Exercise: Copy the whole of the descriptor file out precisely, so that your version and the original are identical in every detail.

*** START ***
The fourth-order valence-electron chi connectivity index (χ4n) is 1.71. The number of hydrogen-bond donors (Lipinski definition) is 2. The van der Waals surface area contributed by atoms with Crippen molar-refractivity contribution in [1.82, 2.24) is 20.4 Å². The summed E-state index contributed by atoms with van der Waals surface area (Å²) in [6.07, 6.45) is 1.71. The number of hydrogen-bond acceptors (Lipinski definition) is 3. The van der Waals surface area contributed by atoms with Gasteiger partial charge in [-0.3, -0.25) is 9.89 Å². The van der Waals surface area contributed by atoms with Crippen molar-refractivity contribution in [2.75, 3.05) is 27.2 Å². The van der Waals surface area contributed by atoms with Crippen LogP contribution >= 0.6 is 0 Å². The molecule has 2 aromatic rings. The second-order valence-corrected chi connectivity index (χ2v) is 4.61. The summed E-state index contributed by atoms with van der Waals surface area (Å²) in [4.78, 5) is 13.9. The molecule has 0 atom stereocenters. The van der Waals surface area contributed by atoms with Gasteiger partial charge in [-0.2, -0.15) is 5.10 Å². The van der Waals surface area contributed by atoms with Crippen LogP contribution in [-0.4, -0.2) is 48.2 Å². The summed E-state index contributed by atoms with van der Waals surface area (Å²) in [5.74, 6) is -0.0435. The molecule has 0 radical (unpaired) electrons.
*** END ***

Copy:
The fourth-order valence-electron chi connectivity index (χ4n) is 1.71. The number of hydrogen-bond donors (Lipinski definition) is 2. The van der Waals surface area contributed by atoms with Crippen molar-refractivity contribution in [1.82, 2.24) is 20.4 Å². The summed E-state index contributed by atoms with van der Waals surface area (Å²) in [6.07, 6.45) is 1.71. The number of hydrogen-bond acceptors (Lipinski definition) is 3. The van der Waals surface area contributed by atoms with Gasteiger partial charge in [-0.3, -0.25) is 9.89 Å². The van der Waals surface area contributed by atoms with Crippen molar-refractivity contribution in [2.75, 3.05) is 27.2 Å². The van der Waals surface area contributed by atoms with Crippen LogP contribution >= 0.6 is 0 Å². The molecule has 2 aromatic rings. The second-order valence-corrected chi connectivity index (χ2v) is 4.61. The summed E-state index contributed by atoms with van der Waals surface area (Å²) in [4.78, 5) is 13.9. The molecule has 0 atom stereocenters. The van der Waals surface area contributed by atoms with Gasteiger partial charge in [-0.2, -0.15) is 5.10 Å². The van der Waals surface area contributed by atoms with Crippen LogP contribution in [-0.4, -0.2) is 48.2 Å². The summed E-state index contributed by atoms with van der Waals surface area (Å²) in [5.74, 6) is -0.0435. The molecule has 0 radical (unpaired) electrons.